The workshop is being organized by Filippo Broggini (of ETH Zürich), Sergey Fomel (University of Texas), Thomas Günther (LIAG Hannover), and Russell Hewett (Total). They have put together a great-looking program. In the morning, Kristofer Tingdahl (CEO of dGB Earth Sciences) will talk about business models for open source. Then Sergey Fomel will update us on Madagascar seismic processing toolbox. Finally, in a series of talks, Jeff Shragge (Univ. Western Australia), Bob Clapp (Stanford), and Bill Symes (Rice) will talk about using Madagascar and other geophysical imaging and inversion tools at a large scale and in parallel.

After lunch, there's a veritable parade of updates and new stuff, with all of these projects checking in:

  • OpenSeaSeis, which raised a lot of eyebrows in 2012 for its general awesomeness. Now a project at Colorado School of Mines.
  • SES3D, a package from ETHZ for seismic waveform modeling and inversion.
  • BasinVis, a MATLAB program for modeling basin fill and subsidence (woo! Open source geology!!)
  • OpenFOAM, a new open source toolbox for fluid mechanics.
  • PyGIMLi, a geophysical modeling and inversion package.
  • PySIT, the Python seismic imaging toolbox that Russell Hewett started while at MIT.
  • Seismic.jl and jInv (that's j-inv), two Julia packages you need to know about.

Aaaand at the very end of the day, is a talk from your truly on 'stuff we can do to get more open source goodness in geoscience'. I'll post some version of the talk here when I can.

Talks and stuff

I don't have any plans for Tuesday and Wednesday, other than taking in some talks and posters. I'm missing Thursday. Picking talks is hard, especially when there are 15 (yup) parallel sessions,... and that's just the oral presentations. (Hey! Conference organizer people! That's crazy!) These conference apps that get ever-so-slightly-better each year won't be really useful until they include a recommendation engine of some sort. I'd like two kinds of recommendation: "stuff that's aligned with my interests but you will disagree with everyone in there", and "stuff that doesn't seem to be aligned with my interests, but maybe it really is".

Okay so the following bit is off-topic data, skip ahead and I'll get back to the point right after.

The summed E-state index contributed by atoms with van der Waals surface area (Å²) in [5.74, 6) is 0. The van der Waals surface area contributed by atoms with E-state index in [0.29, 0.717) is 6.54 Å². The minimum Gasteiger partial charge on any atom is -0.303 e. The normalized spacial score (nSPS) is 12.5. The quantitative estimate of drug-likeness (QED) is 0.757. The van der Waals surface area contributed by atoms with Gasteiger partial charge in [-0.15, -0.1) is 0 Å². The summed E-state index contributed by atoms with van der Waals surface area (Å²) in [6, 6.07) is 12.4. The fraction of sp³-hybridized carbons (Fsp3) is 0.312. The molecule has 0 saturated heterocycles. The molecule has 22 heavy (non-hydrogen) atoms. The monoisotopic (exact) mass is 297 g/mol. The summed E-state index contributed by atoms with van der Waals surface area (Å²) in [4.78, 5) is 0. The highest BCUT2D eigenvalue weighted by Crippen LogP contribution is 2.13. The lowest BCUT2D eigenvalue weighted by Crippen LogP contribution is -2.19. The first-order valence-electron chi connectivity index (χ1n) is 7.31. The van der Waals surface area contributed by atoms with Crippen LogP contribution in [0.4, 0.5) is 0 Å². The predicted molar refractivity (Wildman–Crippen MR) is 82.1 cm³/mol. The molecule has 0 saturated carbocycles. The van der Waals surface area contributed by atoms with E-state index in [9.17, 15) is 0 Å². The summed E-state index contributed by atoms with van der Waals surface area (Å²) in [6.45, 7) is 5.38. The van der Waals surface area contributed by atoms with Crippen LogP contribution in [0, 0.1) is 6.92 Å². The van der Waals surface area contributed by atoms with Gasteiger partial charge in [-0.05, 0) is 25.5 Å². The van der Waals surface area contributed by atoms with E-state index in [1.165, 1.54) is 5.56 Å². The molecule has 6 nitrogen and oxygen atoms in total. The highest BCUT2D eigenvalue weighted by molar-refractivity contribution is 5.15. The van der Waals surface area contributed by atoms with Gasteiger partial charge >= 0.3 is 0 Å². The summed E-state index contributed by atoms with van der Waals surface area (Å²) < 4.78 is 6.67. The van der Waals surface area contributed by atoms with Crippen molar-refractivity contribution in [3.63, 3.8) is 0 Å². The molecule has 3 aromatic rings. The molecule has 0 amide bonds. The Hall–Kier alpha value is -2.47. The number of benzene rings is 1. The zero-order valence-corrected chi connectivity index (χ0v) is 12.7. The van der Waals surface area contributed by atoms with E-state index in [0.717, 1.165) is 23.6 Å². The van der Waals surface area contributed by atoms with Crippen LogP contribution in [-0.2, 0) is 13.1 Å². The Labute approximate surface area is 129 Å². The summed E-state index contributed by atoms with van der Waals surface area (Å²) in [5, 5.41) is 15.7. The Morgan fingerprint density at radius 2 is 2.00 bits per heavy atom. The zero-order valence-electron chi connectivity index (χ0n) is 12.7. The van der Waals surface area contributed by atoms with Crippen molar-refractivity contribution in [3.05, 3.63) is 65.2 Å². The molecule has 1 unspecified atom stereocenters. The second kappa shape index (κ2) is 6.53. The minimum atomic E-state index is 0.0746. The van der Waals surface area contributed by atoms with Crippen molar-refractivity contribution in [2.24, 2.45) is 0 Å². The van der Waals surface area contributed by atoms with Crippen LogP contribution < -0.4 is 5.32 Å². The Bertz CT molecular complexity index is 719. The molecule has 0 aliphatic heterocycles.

Oh and also "stuff that isn't too far away from the room I'm in right now because I only have 80 seconds to get there".

Anyway, I haven't chosen my sessions yet, let alone started to trawl through the talk titles. You can probably guess the session titles — Carbonate Petrophysics, Multiple Attenuation, Optimizing Full Waveform Marine Acquisition for Quantitative Exploration II (just kidding).

There are some special sessions I may seek out. There's one for professional women in geoscience and engineering, and two for young professionals, one of which is a panel discussion. Then there are two 'dedicated sessions': Integrated Data for Geological and Reservoir Models, and Towards Exascale Geophysical Applications, which sounds intriguing... but their programmes look like the usual strings of talks, so I'm not sure why they're singled out. There's also something called EAGE Forum, but I can't tell what that is.


Arbitrary base 10 milestone!

I don't pay as much attention to blog stats as I used to, but there is one number that I've been keeping an eye on lately: the number of posts. This humble little post is the 500th on this blog! Kind of amazing, though I'm not sure what it says about me and Evan, in terms of making sound decisions about how we spend our evenings. I mean, if each post is 600 words,... that's two good-sized novels!